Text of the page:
Kristin van Ogtrop is the editor at Real Simple Magazine and has been working since before her first child was born. Her writing is funny and easy to read. I got through the book in just a few days mostly while I was nursing my son or winding down before bed. Each chapter is arranged with a letter and alphabetical listings of terms for moms. Some examples are "accounting error" when you accidentally have one more child than you can handle, "boredom fantasy" when you remember back to when you were much younger and actually had enough free time to be bored, "ignore the tray" where you must act like a waiter and not look at all that is on your plate otherwise it will all tip- just keep you head up and keep going and you will be fine, and "that-sounds-like-fun-I'll-try it!
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Format: Hardcover
I made it about halfway through this book before putting it in the library sale. This is not a story or memior, but a lexion of mostly business jargon turned into mothering definitions. I guess that I am not the target audience - so who is? I would say Manhattan, wealthy, and career-driven. Her definitions were rambling and unrelateable at worst, mildly amusing at best.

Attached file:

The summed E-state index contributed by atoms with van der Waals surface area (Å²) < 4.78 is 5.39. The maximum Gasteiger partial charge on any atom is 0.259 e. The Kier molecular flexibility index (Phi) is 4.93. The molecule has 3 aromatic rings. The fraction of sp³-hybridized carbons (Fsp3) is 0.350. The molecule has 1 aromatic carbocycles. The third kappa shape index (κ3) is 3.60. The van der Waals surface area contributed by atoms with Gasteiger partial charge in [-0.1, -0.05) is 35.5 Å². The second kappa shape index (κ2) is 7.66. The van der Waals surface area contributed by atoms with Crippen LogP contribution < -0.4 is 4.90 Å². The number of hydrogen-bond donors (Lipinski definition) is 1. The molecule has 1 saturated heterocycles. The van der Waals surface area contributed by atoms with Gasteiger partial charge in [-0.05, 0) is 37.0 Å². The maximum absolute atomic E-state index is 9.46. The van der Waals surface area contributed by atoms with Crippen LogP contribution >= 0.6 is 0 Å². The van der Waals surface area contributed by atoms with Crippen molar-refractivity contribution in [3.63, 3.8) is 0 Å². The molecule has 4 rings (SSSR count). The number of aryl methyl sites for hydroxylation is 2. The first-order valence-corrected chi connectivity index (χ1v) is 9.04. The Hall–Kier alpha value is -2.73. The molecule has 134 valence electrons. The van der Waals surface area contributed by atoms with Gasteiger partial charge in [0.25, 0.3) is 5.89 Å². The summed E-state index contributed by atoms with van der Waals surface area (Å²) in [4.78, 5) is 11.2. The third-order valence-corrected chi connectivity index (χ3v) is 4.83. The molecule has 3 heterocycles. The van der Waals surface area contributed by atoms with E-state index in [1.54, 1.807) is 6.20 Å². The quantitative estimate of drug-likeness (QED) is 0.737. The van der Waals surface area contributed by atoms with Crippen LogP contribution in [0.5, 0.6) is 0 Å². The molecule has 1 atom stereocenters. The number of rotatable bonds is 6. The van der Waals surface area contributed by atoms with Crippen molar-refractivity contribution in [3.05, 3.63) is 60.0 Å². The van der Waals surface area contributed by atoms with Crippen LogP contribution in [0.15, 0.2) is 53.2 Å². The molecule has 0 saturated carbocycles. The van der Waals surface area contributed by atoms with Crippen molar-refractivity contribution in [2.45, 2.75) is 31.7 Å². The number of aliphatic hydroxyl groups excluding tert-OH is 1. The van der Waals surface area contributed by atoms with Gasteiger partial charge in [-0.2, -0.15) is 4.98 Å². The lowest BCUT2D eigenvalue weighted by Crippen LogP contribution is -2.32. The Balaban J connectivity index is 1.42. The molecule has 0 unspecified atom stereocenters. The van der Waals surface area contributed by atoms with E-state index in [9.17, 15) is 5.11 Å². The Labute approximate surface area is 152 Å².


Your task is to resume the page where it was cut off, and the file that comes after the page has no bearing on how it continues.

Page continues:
Her advice for better child care? Spend more money. I don't know too many people that can spend the kind of money that she does anyway, let alone spend more. She feels that her children were just fine with her gone most of the time - seeing each other on evenings and weekends. Then the tone became that everyone's kids should be fine. Sorry sweetie, a lot of kids *can't* handle it. Thank you for heaping guilt on the mothers that scrape to get by because they want to be with their kids.
When Real Simple first started, it was a magazine to live a "good" life within budget. Now when I pick it up, there are $450 rain coats that will be "so last season" in a few months. This book has the same cosmopolitan unrelatable feel.
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Format: Hardcover Vine Customer Review of Free Product ( What's this? )
I don't know how I feel about this book. It seems to be very personal to the author herself, and not all of the definitions felt familiar to me. On the other hand, I've only been at this working mom thing for six months now. It's definitely another one in the genre of upper-middle-class moms, like so many other books. The War on Moms: On Life in a Family-Unfriendly Nation made the point that most of these books miss the point of what it's like for families that don't have supportive husbands, nannies, or understanding workplaces. Nevertheless, I too am one of the privileged few who was able to stay home for maternity leave, has a safe and clean place to pump and a workplace that will give me a flexible schedule. And you know, I feel pretty lucky. This book on the other hand sometimes made me feel a little sad. The author seems so harried, and most of the definitions are about hurried, rushed, stressful situations. I think the book really focuses on some of the negative sides to parenting, and tries to make them funny. Sometimes it succeeds. However, reading anecdote after anecdote, I eventually started to feel a little down. Or maybe I felt lucky - after all, I'm not feeling "half-insane" yet. Then again, I only have one kid. Perhaps this book is incentive to keep it that way.